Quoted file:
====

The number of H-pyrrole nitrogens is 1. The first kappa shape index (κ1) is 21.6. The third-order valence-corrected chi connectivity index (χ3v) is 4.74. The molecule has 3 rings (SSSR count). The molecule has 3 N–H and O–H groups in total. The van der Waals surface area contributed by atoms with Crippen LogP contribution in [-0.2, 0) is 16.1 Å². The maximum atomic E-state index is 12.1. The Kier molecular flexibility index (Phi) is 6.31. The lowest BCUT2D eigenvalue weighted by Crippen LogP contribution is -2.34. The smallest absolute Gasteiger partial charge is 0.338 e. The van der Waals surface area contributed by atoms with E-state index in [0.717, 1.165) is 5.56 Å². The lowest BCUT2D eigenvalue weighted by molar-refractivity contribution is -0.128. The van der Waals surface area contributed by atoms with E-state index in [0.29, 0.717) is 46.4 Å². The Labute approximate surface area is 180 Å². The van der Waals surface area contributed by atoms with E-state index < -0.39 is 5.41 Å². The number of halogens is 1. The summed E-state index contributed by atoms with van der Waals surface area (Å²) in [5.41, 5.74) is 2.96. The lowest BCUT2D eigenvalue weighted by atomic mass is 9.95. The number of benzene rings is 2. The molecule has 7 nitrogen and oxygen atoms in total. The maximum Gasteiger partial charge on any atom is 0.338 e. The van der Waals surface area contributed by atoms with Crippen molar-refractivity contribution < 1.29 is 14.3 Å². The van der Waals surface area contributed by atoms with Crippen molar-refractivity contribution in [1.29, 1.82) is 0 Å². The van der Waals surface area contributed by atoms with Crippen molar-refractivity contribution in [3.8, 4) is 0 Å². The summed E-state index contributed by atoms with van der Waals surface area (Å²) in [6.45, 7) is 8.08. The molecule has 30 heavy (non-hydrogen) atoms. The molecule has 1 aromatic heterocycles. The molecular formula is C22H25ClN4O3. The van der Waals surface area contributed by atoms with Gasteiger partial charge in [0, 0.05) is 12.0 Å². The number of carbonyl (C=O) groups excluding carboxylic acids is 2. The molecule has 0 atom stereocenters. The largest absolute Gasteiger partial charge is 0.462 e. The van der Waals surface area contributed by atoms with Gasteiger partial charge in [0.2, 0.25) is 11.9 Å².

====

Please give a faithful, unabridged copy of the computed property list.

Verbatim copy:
The number of H-pyrrole nitrogens is 1. The first kappa shape index (κ1) is 21.6. The third-order valence-corrected chi connectivity index (χ3v) is 4.74. The molecule has 3 rings (SSSR count). The molecule has 3 N–H and O–H groups in total. The van der Waals surface area contributed by atoms with Crippen LogP contribution in [-0.2, 0) is 16.1 Å². The maximum atomic E-state index is 12.1. The Kier molecular flexibility index (Phi) is 6.31. The lowest BCUT2D eigenvalue weighted by Crippen LogP contribution is -2.34. The smallest absolute Gasteiger partial charge is 0.338 e. The van der Waals surface area contributed by atoms with E-state index in [0.717, 1.165) is 5.56 Å². The lowest BCUT2D eigenvalue weighted by molar-refractivity contribution is -0.128. The van der Waals surface area contributed by atoms with E-state index in [0.29, 0.717) is 46.4 Å². The Labute approximate surface area is 180 Å². The van der Waals surface area contributed by atoms with E-state index < -0.39 is 5.41 Å². The number of halogens is 1. The summed E-state index contributed by atoms with van der Waals surface area (Å²) in [5.41, 5.74) is 2.96. The lowest BCUT2D eigenvalue weighted by atomic mass is 9.95. The number of benzene rings is 2. The molecule has 7 nitrogen and oxygen atoms in total. The maximum Gasteiger partial charge on any atom is 0.338 e. The van der Waals surface area contributed by atoms with Crippen molar-refractivity contribution < 1.29 is 14.3 Å². The van der Waals surface area contributed by atoms with Crippen molar-refractivity contribution in [1.29, 1.82) is 0 Å². The van der Waals surface area contributed by atoms with Crippen molar-refractivity contribution in [3.8, 4) is 0 Å². The summed E-state index contributed by atoms with van der Waals surface area (Å²) in [6.45, 7) is 8.08. The molecule has 30 heavy (non-hydrogen) atoms. The molecule has 1 aromatic heterocycles. The molecular formula is C22H25ClN4O3. The van der Waals surface area contributed by atoms with Gasteiger partial charge in [0, 0.05) is 12.0 Å². The number of carbonyl (C=O) groups excluding carboxylic acids is 2. The molecule has 0 atom stereocenters. The largest absolute Gasteiger partial charge is 0.462 e. The van der Waals surface area contributed by atoms with Gasteiger partial charge in [0.2, 0.25) is 11.9 Å².